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2010-11-01 13:16:29

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  1. mandatory ethics
    things you must do, act in compliance with minimum standards
  2. aspirational ethics
    highest standards of thinking and conduct. (e.g., pro bono services)
  3. 6 moral principles in ethics:
    • 1. Autonomy: the promotion of self-determination, or the freedom of clients to choose their own direction. (e.g., Clients right to withdraw from services)
    • 2. Nonmaleficence: avoiding doing harm, including refraining from actions that risk hurting clients. (e.g., dual and multiple relationships)
    • 3.Beneficence: Promoting good for others.
    • 4. Justice: To be fair by giving equally to others; providing equal treatment for all.
    • 5. Fidelity: To make and keep promises
    • 6. Veracity; Truthfulness; represent yourself to the public in a truthful manner. (e.g., not practicing beyond your competence)
  4. What are the steps in making ethical decisions?
    • 1.Identify the problem/dilemna
    • 2. Identify potential issues involved
    • 3. Review relevant ethics involved
    • 4. Know the applicable laws and regulations
    • 5. Obtain consultation
    • 6. Consider possible and probable courses of action
    • 7. Evaluate the consequences of various decisions
    • 8. Decide the best course of action.
  5. Tranference
    The process whereby clients project onto their therapists past feelings or attitudes they had toward significant people in their lives; the "unreal" relationship in therapy.
  6. countertransference
    Projections by therapists that distort the way they perceive and react to a client.
  7. experiential learning
    counselors seeking therapy themselves
  8. What are the biggest sources of stress for counselors?
    • 1. suicidal statements
    • 2. severely depressed clients
    • 3. lack of motivation by clients
    • 4. clients premature termination
    • 5. aggression and hostility by clients
  9. informed consent
    the right of clients to be informed about their therapy and to make autonomous decisions pertaining to it
  10. informed consent document
    used to define boundaries and clarify the nature of the therapeutic relationship
  11. Legal aspects of informed consent
    • Capacity: client hasthe ability to make rational decisions
    • Comprehension of information: therapists must give clients information in a clear way and check to see that they understand it.
    • Voluntariness: the person giving consent is acting freely in the decision-making process and is legally and psychologically able (competent) to give consent.
  12. Tarasoff Case
    • Duty to warn of harm to self or others
    • Duty to protect
    • Client informs therapist that he is going to harm his girlfriend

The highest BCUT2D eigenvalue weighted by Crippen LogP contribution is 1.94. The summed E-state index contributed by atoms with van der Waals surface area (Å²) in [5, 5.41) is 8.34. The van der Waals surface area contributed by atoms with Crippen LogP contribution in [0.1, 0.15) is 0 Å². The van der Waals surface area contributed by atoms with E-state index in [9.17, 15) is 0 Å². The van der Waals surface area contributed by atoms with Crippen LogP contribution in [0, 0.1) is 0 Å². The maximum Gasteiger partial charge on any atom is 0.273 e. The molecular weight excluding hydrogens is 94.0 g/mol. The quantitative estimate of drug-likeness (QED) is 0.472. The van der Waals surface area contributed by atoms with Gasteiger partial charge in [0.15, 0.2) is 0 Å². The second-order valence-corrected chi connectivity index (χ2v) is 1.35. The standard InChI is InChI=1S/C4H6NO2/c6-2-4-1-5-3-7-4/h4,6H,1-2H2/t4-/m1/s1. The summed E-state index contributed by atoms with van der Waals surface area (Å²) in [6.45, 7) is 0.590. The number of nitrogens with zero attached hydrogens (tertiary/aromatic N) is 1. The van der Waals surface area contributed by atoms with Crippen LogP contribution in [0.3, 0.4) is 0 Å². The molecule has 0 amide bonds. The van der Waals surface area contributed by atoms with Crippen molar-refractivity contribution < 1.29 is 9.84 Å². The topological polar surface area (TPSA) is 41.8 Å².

• Therapist calls the campus police and sent a formal letter
    • Client kills his girlfriend
    • family sues b/c therapist didn't do enough to make sure clients girlfriend was safe
  13. Bradley Case
    • duty not to negligently release dangerous client
    • client is in an inpatient unit
    • threatened earlier to kill his wife and her lover
    • was given an unrestricted pass to visit his children living with his life
    • kills his wife and her lover
  14. _____ is concerned with perspectives of right and proper conduct and involves an evaluation of actions on the basis of some broader cultural context or religous standard.
  15. Robert runs into the office, unprepared and frustrated because he is late for his weekly appointment with his first client of the day. He is consistently late for his appointments and his behavior is:
  16. James and Mary were going to counseling for marital problems and the counselor decided to meet each partner in an individual session before meeting them as a couple. James confided that he was HIV-positive and was not goint to tell his spouse because she would know that he had been unfaithful. The counselor decided to break confidentiality after attempts to encourage James to inform his wife of his condition. The counselor's action:
    may be considered unethical, yet the practitioner could be in violation of a legal standard.
  17. Elizabeth is a beginning practitioner and is counseling in a manner where she merely acts in compliance with the law and follows minimal ethical standards. She is at the first level of ethical functioning whic is:
    mandatory ethics
  18. The virtuous professional:
    possesses vision and discernment, which involves sensitivity, judgement, and understanding and leads to decisive ethical actions
  19. Which of the following models of ethical decision making focuses primarily on teh social aspects of decision making and redefines teh process as being interactive rather than intrapsychic?
    social constructionist model
  20. ____ is the process whereby clients place past feelings or attitudes they had toward significant people in their lives onto theri therapist.
  21. In regards to values in the counseling process, teh authors contend that:
    it is incumbent that counselors clarify their values and the ways in which they enter the therapeutic process.
  22. ____ refers to a personal inclination or desire for a relationship with the transcendent or God.
  23. Ruth is counseling with a woman who describes an extrememly unhappy marriage. Ruth suggests that she consider leaving her husband. The client has a deep spiritual conviction that marriage is for life and is not willing to consider divorce as an option. Ruth attempts to change her client's viewpoint as being unhealthy. In this case, Ruth is:
    imposing her values on the client instead of exploring the client's reasons for staying in the marriage.